Great, much easier to understand. thanks!<br />Anonymousnoreply@blogger.comtag:blogger.com,1999:blog-1275149608391671670.post-68386635456412442892013-10-28T12:59:25.077-04:002013-10-28T12:59:25.077-04:00What about:
> s1 <- survfit( coxph( Surv( ti...What about:<br />> s1 <- survfit( coxph( Surv( times,events) ~ 1), type = "aalen")<br /><br />> s1$surv <- (-log(s1$surv))<br />> s1$upper<- (-log(s1$upper))<br />> s1$lower <- (-log(s1$lower))<br />> s1$std.err<- (-log(s1$std.err))<br /><br />> plot(s1,firsty=0)<br /><br /><br />frisettehttp://www.blogger.com/profile/05796501490775973313noreply@blogger.comtag:blogger.com,1999:blog-1275149608391671670.post-32206433435392629372013-10-08T10:01:14.784-04:002013-10-08T10:01:14.784-04:00I have a few questions about adding complication t...I have a few questions about adding complication to a baseline model:<br /><br />1) Adding covariates: <br />a. I do not see G2 anymore in the output. The only fit stat I get it Log-likelihoo. Any way to get all the fit stats?<br /><br />b. When running a model with covariates (even with the OUTPAR option) one can obtain a different solution compared to the baseline model without covariates. It seems that in this case arguing about the effects of covariates cannot be done with reference to classes identified in a baseline model, but the meaning of classes should be discussed from the model with covariate, right?<br /><br />c. Other programs (e.g Latent Gold) allow to use covariates as ‘inactive’ so that they do not affect the solution, but they are only used to describe class membership probabilities. Is this possible in PROC LCA? And how can one judge absolute model fir when df is high (btw, what is the threshold after which we can say that G2 doesn’t follow a chi-square distribution?)<br /><br />2) Multi-group LCA<br />a. I thought that adding a variable to define multiple-groups ,imposing measurement invariance, would be mathematically equivalent to adding that variable as covariate. However, from my empirical tries, I obtain different results. <br /><br />b. when running a model with multiple groups and imposing measurement invariance, class membership probabilities are given for each group separately. Is it possible to get in the output the class membership probabilities for the whole sample?Annahttp://www.blogger.com/profile/15632357407229577825noreply@blogger.comtag:blogger.com,1999:blog-1275149608391671670.post-44360152780890533712013-09-22T16:48:28.774-04:002013-09-22T16:48:28.774-04:00Kudos to Giles Crane for pointing out that R can a...Kudos to Giles Crane for pointing out that R can also compute quantiles, and confidence limits, of survival curves.<br />The quantile function has a method for survfit objects of the survival package:<br /><br />quantile( survfit( fit), c(0.25, 0.50, 0.75) )<br /><br />NickNick Hortonhttp://www.blogger.com/profile/00242216324355342047noreply@blogger.comtag:blogger.com,1999:blog-1275149608391671670.post-623558719511165192013-09-18T14:24:23.986-04:002013-09-18T14:24:23.986-04:00The thing about that interaction is that (IIUC) it...The thing about that interaction is that (IIUC) it needs to be calculated at every censoring time and every failure time in the data set. The SAS code calculates the interactions within the PHREG procedure to do this. If you just calculate a static one-time variable, you'll get a different and wrong answer.<br /><br />I'm 100% sure it's possible to do this analysis in R-- it's just that for the purposes of assessing proportionality, the approach we show here is easier to implement.Ken Kleinmanhttp://www.blogger.com/profile/09525118721291529157noreply@blogger.comtag:blogger.com,1999:blog-1275149608391671670.post-70327008606247589422013-09-18T09:31:30.795-04:002013-09-18T09:31:30.795-04:00I don't think that "In R the time-varying...I don't think that "In R the time-varying covariate approach is harder to implement". I believe you just add an interaction term with time, just as you did in SAS.Anonymousnoreply@blogger.comtag:blogger.com,1999:blog-1275149608391671670.post-47383846005778383612013-09-14T05:00:49.331-04:002013-09-14T05:00:49.331-04:00Is there also a possibility to test the proportion...Is there also a possibility to test the proportionality assumption for a discrete-time hazard model? stat4444http://www.blogger.com/profile/09305393095243604112noreply@blogger.comtag:blogger.com,1999:blog-1275149608391671670.post-57860494630483652652013-09-11T11:26:03.160-04:002013-09-11T11:26:03.160-04:00Glad you found this clear and helpful, Breanna.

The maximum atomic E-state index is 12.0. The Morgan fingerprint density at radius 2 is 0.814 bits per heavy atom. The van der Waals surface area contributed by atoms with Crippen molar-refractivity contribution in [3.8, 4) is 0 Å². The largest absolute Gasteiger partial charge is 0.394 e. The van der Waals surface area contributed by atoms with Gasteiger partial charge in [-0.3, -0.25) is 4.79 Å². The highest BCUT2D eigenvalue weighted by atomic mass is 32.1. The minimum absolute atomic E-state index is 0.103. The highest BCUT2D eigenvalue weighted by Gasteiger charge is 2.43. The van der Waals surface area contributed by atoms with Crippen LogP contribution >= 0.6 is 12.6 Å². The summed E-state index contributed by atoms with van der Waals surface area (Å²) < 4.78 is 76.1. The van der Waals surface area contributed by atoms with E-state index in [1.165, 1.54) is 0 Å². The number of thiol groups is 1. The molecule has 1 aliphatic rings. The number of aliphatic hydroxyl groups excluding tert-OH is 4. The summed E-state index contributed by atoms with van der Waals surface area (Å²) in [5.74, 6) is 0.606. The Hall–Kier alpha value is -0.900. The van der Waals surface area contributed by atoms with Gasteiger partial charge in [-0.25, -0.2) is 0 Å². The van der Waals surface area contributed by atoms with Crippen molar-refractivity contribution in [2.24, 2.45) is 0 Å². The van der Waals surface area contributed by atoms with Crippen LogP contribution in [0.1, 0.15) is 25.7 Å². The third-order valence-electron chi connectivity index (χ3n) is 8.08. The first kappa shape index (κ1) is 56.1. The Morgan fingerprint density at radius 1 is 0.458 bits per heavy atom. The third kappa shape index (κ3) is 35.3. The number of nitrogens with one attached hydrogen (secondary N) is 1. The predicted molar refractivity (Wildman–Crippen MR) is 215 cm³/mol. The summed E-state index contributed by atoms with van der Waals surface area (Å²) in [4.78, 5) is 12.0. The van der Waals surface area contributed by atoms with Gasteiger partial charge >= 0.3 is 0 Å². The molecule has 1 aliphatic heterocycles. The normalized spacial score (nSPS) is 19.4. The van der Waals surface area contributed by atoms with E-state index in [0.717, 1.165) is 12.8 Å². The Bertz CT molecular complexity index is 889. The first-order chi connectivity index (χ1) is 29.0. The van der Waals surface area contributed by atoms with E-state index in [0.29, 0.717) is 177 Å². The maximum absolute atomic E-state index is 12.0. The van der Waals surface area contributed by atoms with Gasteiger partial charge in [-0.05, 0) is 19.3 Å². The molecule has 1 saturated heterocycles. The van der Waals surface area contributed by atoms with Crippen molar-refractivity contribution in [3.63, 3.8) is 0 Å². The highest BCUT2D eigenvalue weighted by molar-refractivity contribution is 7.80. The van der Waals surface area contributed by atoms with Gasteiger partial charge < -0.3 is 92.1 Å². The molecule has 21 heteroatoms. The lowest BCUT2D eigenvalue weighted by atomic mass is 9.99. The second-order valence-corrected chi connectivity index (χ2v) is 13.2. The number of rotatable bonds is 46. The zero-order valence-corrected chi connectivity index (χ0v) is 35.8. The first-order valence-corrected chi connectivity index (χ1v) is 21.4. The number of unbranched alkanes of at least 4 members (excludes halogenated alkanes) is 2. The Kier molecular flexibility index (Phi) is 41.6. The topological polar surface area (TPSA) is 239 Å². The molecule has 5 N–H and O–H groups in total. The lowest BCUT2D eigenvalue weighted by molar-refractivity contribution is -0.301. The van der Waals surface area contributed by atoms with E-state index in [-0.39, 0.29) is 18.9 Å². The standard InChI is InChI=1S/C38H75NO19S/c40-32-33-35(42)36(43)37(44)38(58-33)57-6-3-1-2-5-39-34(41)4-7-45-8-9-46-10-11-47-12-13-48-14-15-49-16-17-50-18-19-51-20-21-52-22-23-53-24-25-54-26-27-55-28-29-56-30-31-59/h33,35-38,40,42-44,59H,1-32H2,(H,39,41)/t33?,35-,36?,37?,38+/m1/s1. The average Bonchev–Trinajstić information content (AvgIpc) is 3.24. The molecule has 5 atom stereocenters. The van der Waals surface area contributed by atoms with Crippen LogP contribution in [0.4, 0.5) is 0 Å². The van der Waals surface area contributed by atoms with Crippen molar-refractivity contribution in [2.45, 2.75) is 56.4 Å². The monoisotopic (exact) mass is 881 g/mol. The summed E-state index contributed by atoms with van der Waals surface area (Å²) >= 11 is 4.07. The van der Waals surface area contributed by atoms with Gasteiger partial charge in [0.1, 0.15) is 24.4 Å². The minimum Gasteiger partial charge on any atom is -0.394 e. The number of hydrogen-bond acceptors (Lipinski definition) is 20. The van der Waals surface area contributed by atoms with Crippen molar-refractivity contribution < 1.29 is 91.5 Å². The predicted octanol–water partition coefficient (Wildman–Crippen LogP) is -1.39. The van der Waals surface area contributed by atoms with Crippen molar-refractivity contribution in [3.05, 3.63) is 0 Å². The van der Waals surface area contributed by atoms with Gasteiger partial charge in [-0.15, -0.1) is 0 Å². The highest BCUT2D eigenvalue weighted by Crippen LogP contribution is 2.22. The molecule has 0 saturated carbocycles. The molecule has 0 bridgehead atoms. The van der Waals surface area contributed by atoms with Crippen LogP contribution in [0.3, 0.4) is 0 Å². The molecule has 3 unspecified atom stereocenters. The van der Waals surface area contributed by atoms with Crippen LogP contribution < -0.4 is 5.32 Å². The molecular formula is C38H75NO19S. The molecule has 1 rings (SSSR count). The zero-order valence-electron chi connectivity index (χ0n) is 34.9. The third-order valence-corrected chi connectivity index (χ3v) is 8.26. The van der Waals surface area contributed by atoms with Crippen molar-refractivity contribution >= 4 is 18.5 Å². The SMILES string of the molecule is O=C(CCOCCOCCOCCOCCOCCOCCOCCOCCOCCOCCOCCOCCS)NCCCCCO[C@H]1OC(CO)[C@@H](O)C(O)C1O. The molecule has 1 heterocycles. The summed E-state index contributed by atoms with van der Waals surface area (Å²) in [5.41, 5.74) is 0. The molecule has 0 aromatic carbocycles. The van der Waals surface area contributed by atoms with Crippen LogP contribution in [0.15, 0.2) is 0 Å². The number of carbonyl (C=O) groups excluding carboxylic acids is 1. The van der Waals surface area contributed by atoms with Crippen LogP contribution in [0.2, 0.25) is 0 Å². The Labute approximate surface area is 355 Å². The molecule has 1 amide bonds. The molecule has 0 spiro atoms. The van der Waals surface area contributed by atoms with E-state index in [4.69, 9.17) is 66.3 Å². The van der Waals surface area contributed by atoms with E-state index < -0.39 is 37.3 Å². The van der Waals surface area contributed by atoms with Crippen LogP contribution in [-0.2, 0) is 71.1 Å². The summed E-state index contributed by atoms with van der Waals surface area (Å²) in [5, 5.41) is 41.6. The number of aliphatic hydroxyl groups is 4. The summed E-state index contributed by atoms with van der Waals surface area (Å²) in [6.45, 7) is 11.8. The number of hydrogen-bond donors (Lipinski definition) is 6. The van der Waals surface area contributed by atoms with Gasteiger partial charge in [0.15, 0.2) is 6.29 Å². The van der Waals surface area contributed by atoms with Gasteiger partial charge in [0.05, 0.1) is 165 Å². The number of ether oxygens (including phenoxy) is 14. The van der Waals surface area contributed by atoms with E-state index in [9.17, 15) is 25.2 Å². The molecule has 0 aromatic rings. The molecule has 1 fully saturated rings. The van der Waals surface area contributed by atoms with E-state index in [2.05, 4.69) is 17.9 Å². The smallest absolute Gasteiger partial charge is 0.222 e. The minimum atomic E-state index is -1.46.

I...Glad you found this clear and helpful, Breanna.<br /><br />I haven't yet tried to run Shiny on one of these, unfortunately. We'll have to run a follow-up to demonstrate that.<br /><br />(BTW, your R lines look odd to me. Did you mean to do a setwd() and save the files from the demo Shiny?) Ken Kleinmanhttp://www.blogger.com/profile/09525118721291529157noreply@blogger.comtag:blogger.com,1999:blog-1275149608391671670.post-6232832005522678882013-09-10T23:21:08.347-04:002013-09-10T23:21:08.347-04:00I was able to run R on AWS using your directions. ...I was able to run R on AWS using your directions. Your directions were very clear and helpful!! I have been having issues starting up and using R-Shiny from R on AWS. When I try to get started I get this error:<br /><br />> ~/shinyapp<br />Error: unexpected '/' in "~/"<br />> |-- ui.R<br />Error: unexpected '|' in "|"<br />> |-- server.R<br />Error: unexpected '|' in "|"<br /><br />Do you have any suggestions to help? <br />Thank you for creating an easy way to use R on AWS!!<br />BreannaBreanna Gronnerhttp://www.blogger.com/profile/06509231275481929750noreply@blogger.comtag:blogger.com,1999:blog-1275149608391671670.post-40973167454845221582013-08-29T10:38:57.795-04:002013-08-29T10:38:57.795-04:00Thanks for explanation!
It is possible to estimat...Thanks for explanation!<br /><br />It is possible to estimate separate regression models for each stratum?<br />to improve the precision of estimates? Anyone have some references?Anonymousnoreply@blogger.com